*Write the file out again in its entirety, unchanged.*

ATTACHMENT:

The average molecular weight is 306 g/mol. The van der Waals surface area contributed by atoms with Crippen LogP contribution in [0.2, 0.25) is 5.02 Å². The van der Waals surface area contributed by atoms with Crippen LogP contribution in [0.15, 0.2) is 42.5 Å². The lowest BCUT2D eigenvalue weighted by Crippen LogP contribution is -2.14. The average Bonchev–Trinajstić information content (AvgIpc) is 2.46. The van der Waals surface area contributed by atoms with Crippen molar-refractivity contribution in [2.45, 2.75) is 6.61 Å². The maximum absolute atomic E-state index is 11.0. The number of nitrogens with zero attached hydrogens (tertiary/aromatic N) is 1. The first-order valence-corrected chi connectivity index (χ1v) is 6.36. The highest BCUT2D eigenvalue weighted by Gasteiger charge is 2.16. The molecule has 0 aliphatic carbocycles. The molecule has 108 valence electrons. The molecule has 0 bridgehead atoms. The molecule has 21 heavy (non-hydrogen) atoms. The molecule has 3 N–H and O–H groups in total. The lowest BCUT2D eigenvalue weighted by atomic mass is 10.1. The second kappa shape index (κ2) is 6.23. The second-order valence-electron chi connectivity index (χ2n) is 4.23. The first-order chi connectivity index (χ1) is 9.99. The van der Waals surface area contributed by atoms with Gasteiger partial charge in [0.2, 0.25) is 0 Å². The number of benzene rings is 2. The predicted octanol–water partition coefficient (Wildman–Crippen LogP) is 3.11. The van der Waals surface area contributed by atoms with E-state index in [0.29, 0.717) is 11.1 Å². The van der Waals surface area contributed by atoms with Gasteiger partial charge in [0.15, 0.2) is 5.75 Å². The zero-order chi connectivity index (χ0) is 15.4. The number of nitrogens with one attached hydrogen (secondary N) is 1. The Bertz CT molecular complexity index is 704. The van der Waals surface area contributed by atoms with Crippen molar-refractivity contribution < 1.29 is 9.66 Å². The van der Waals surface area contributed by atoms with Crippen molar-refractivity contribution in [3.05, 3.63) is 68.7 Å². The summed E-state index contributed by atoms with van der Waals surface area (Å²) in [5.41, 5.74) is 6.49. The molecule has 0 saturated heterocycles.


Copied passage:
The average molecular weight is 306 g/mol. The van der Waals surface area contributed by atoms with Crippen LogP contribution in [0.2, 0.25) is 5.02 Å². The van der Waals surface area contributed by atoms with Crippen LogP contribution in [0.15, 0.2) is 42.5 Å². The lowest BCUT2D eigenvalue weighted by Crippen LogP contribution is -2.14. The average Bonchev–Trinajstić information content (AvgIpc) is 2.46. The van der Waals surface area contributed by atoms with Crippen molar-refractivity contribution in [2.45, 2.75) is 6.61 Å². The maximum absolute atomic E-state index is 11.0. The number of nitrogens with zero attached hydrogens (tertiary/aromatic N) is 1. The first-order valence-corrected chi connectivity index (χ1v) is 6.36. The highest BCUT2D eigenvalue weighted by Gasteiger charge is 2.16. The molecule has 0 aliphatic carbocycles. The molecule has 108 valence electrons. The molecule has 0 bridgehead atoms. The molecule has 21 heavy (non-hydrogen) atoms. The molecule has 3 N–H and O–H groups in total. The lowest BCUT2D eigenvalue weighted by atomic mass is 10.1. The second kappa shape index (κ2) is 6.23. The second-order valence-electron chi connectivity index (χ2n) is 4.23. The first-order chi connectivity index (χ1) is 9.99. The van der Waals surface area contributed by atoms with Gasteiger partial charge in [0.2, 0.25) is 0 Å². The number of benzene rings is 2. The predicted octanol–water partition coefficient (Wildman–Crippen LogP) is 3.11. The van der Waals surface area contributed by atoms with E-state index in [0.29, 0.717) is 11.1 Å². The van der Waals surface area contributed by atoms with Gasteiger partial charge in [0.15, 0.2) is 5.75 Å². The zero-order chi connectivity index (χ0) is 15.4. The number of nitrogens with one attached hydrogen (secondary N) is 1. The Bertz CT molecular complexity index is 704. The van der Waals surface area contributed by atoms with Crippen molar-refractivity contribution < 1.29 is 9.66 Å². The van der Waals surface area contributed by atoms with Crippen molar-refractivity contribution in [3.05, 3.63) is 68.7 Å². The summed E-state index contributed by atoms with van der Waals surface area (Å²) in [5.41, 5.74) is 6.49. The molecule has 0 saturated heterocycles.